Measurements of mechanical properties by nanoindentation with triangular pyramidal indenters like the Berkovich rely heavily upon the relationship between the contact stiffness, S, the contact area, A, and the reduced elastic modulus, E
. This relationship is often written in the form S = 2βE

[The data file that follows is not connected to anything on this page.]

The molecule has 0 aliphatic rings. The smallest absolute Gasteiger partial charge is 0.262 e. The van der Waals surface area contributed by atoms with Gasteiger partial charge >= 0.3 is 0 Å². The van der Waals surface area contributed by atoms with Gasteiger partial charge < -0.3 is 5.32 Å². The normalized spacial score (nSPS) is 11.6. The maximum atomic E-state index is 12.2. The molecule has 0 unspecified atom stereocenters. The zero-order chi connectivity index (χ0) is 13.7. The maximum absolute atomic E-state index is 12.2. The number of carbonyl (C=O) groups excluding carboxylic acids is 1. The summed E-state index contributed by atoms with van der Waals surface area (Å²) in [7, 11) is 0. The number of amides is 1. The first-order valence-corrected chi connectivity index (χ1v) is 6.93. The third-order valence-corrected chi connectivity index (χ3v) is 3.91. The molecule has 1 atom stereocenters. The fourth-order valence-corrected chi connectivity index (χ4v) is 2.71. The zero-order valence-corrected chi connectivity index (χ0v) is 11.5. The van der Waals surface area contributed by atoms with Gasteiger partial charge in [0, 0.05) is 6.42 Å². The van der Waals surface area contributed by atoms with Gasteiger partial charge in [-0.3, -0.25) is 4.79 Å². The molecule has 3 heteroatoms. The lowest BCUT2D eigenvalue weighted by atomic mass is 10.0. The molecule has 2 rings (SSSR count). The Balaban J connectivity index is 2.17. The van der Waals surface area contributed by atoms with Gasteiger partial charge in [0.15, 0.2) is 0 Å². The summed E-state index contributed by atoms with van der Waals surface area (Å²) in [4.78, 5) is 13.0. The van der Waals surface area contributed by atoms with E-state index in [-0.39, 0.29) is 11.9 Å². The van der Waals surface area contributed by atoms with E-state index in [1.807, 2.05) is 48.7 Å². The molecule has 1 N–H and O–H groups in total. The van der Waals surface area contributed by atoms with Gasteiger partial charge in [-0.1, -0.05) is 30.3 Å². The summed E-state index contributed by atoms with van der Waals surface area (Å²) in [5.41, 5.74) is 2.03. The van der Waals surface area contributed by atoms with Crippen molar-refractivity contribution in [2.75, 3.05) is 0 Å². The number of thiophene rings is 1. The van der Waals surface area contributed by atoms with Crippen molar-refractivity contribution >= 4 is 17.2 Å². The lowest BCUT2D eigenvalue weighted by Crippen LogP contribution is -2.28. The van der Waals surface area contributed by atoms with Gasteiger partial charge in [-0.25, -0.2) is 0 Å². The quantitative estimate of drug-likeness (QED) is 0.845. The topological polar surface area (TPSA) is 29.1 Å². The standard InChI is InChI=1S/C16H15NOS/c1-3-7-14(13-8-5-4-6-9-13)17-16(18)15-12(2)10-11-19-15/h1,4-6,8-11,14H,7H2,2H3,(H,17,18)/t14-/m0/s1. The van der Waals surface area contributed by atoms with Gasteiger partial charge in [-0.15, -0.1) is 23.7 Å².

(A/π)1/2, where β is a constant that depends on the geometry of the indenter. Although the most common values for β used in experimental measurements are 1.000 and 1.034, various theoretical analyses have yielded values as small as 1.00 or as large as 1.2, depending on the assumptions made to model the deformation. Here, we explore the most appropriate value of β by performing careful experiments in fused quartz with thin gold coatings applied to the surface to reveal the actual contact area when observed in the scanning electron microscope. Experiments were performed not only with the Berkovich indenter, but with five other three-sided pyramidal indenters with centerline-to-face angles ranging from 35.3° (cube corner) to 85°. Results are discussed as they apply to obtaining accurate measurements of mechanical properties by nanoindentation.